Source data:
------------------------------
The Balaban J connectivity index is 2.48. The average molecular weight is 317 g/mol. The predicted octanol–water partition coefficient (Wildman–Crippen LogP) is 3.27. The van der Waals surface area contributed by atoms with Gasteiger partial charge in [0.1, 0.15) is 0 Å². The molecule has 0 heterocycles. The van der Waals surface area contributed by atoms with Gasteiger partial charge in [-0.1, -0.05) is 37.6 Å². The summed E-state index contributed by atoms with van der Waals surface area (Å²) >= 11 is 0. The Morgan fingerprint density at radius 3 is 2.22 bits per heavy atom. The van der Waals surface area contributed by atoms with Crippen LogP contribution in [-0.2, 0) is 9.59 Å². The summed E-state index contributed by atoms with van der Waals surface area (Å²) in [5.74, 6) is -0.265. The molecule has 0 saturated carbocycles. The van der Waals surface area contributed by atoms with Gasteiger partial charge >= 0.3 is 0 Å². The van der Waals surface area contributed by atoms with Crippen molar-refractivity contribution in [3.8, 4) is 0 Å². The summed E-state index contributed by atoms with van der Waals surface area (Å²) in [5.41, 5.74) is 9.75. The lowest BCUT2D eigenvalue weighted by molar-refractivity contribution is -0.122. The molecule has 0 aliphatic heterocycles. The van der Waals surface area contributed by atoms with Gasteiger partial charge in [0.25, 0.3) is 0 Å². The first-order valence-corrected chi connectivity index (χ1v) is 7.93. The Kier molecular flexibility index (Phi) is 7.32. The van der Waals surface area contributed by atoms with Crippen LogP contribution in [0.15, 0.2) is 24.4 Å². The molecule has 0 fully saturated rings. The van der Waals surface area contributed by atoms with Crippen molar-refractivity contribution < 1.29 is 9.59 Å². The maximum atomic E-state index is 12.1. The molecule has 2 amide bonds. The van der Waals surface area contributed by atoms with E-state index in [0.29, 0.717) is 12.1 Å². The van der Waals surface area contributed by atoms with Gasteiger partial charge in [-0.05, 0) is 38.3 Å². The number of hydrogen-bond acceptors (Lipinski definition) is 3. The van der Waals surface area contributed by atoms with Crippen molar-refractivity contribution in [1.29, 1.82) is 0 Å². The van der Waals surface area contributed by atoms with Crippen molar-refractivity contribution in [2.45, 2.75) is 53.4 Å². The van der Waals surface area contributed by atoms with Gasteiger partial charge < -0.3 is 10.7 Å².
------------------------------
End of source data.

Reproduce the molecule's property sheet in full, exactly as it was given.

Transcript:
The Balaban J connectivity index is 2.48. The average molecular weight is 317 g/mol. The predicted octanol–water partition coefficient (Wildman–Crippen LogP) is 3.27. The van der Waals surface area contributed by atoms with Gasteiger partial charge in [0.1, 0.15) is 0 Å². The molecule has 0 heterocycles. The van der Waals surface area contributed by atoms with Gasteiger partial charge in [-0.1, -0.05) is 37.6 Å². The summed E-state index contributed by atoms with van der Waals surface area (Å²) >= 11 is 0. The Morgan fingerprint density at radius 3 is 2.22 bits per heavy atom. The van der Waals surface area contributed by atoms with Crippen LogP contribution in [-0.2, 0) is 9.59 Å². The summed E-state index contributed by atoms with van der Waals surface area (Å²) in [5.74, 6) is -0.265. The molecule has 0 saturated carbocycles. The van der Waals surface area contributed by atoms with Gasteiger partial charge >= 0.3 is 0 Å². The van der Waals surface area contributed by atoms with Crippen molar-refractivity contribution in [3.8, 4) is 0 Å². The summed E-state index contributed by atoms with van der Waals surface area (Å²) in [5.41, 5.74) is 9.75. The lowest BCUT2D eigenvalue weighted by molar-refractivity contribution is -0.122. The molecule has 0 aliphatic heterocycles. The van der Waals surface area contributed by atoms with Gasteiger partial charge in [0.25, 0.3) is 0 Å². The first-order valence-corrected chi connectivity index (χ1v) is 7.93. The Kier molecular flexibility index (Phi) is 7.32. The van der Waals surface area contributed by atoms with Crippen LogP contribution in [0.15, 0.2) is 24.4 Å². The molecule has 0 fully saturated rings. The van der Waals surface area contributed by atoms with Crippen molar-refractivity contribution < 1.29 is 9.59 Å². The maximum atomic E-state index is 12.1. The molecule has 2 amide bonds. The van der Waals surface area contributed by atoms with E-state index in [0.29, 0.717) is 12.1 Å². The van der Waals surface area contributed by atoms with Gasteiger partial charge in [-0.05, 0) is 38.3 Å². The number of hydrogen-bond acceptors (Lipinski definition) is 3. The van der Waals surface area contributed by atoms with Crippen molar-refractivity contribution in [1.29, 1.82) is 0 Å². The van der Waals surface area contributed by atoms with Crippen molar-refractivity contribution in [2.45, 2.75) is 53.4 Å². The van der Waals surface area contributed by atoms with Gasteiger partial charge < -0.3 is 10.7 Å².